You may have some confusion regarding I and O types of statements. Each of the statements should be taken literally i.e. nothing should be assumed.
Let us take an example of a statement of type I.
Some Ions are bars. This information just indicates that some part of the circle of Ions must be inside the circle of bars, may be all. Please note, the stated words are: may be. Therefore, this statement can be represented in three different diagrammatic ways, which are
All these three diagrams are valid ones. You should always make the first type of diagram, but always keep in mind that the second and third types of diagram are also possibilities. The second diagram indicates that, if you conclude that ‘Some Ions are not bars’, then it is incorrect. Now, if you choose the conclusion: ‘Some bars are not Ions’ from the third diagram, even that is wrong. Because the given statement is positive, you cannot conclude anything negative.
Let us try to find all the possible conclusions from the statements given. Let us take some examples.
Example 1: Statements:
I. Some pointers are schools.
II. Some schools are not casuals.
Sol : Now, in this case, the possible conclusion is Some schools are pointers (I to I)- the universal principle no. 4 states that with two particular statements only I to I is possible. Therefore, only 1 conclusion is possible.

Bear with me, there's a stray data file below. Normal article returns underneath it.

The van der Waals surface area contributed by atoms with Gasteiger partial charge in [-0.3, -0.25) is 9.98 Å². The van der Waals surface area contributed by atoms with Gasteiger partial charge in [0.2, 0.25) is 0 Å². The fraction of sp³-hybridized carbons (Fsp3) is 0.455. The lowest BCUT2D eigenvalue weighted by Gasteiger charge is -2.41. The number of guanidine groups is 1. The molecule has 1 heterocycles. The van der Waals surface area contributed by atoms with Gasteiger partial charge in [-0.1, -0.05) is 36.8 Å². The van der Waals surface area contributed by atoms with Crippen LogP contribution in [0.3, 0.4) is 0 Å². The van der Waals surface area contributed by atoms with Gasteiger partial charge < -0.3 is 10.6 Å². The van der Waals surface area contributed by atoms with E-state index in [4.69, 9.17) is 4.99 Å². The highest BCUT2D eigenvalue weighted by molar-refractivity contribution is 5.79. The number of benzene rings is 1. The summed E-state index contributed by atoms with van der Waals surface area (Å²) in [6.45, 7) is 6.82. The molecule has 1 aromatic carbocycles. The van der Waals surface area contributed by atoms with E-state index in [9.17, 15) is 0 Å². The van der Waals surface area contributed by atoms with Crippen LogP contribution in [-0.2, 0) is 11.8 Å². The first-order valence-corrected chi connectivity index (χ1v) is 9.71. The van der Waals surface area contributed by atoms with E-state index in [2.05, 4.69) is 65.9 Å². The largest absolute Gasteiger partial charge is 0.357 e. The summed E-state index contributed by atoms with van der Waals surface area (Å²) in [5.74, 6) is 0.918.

Example 2: Statements:
I. Some horrors are not hens
II. Some tiles are not horrors.
Sol: It can be seen, that both the given statements are particular and none of the given statements is of type I, so no conclusion is possible.
Example 3 : Statements :
I. Some bricks are houses.
II. All houses are tanks.
Sol : Here the possible conclusions are
- Some houses are bricks. (I to I)
- Some tanks are houses. (A to I)
These conclusions have been derived from the individual statements alone, but if you combine these two statements, then the diagram will be as follows:
By combining these two statements, the third conclusion possible is ‘Some tanks are bricks’. Similarly the fourth conclusion is ‘some bricks are tanks’. So four conclusions are possible.
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Example 4: Statements:
I. All X are Y.
II. All Y are Z.
Sol : Here by these statements, individually, the following conclusions can be drawn.
1. Some Y are X.
2. Some Z are Y.
Combining these two statements, we get the given diagram:
From this diagram, the conclusions, which can be drawn are
3. All X are Z.
4. Some Z are X.
Again, if you get the conclusion: 'Some Z are not X', then simply remember the universal principle no. 2, which states that with two positive statements, no negative conclusion is possible.
Example 5 : Statements:
I. All A are B
II. No B is C.
Sol : Now individually, the conclusions are
1. Some B are A (A to I)
2. No C is B (E to E)
Again if you combine these two statements, then the diagram would be like
The conclusions, drawn from this diagram are
3. No A is C
4. No C is A.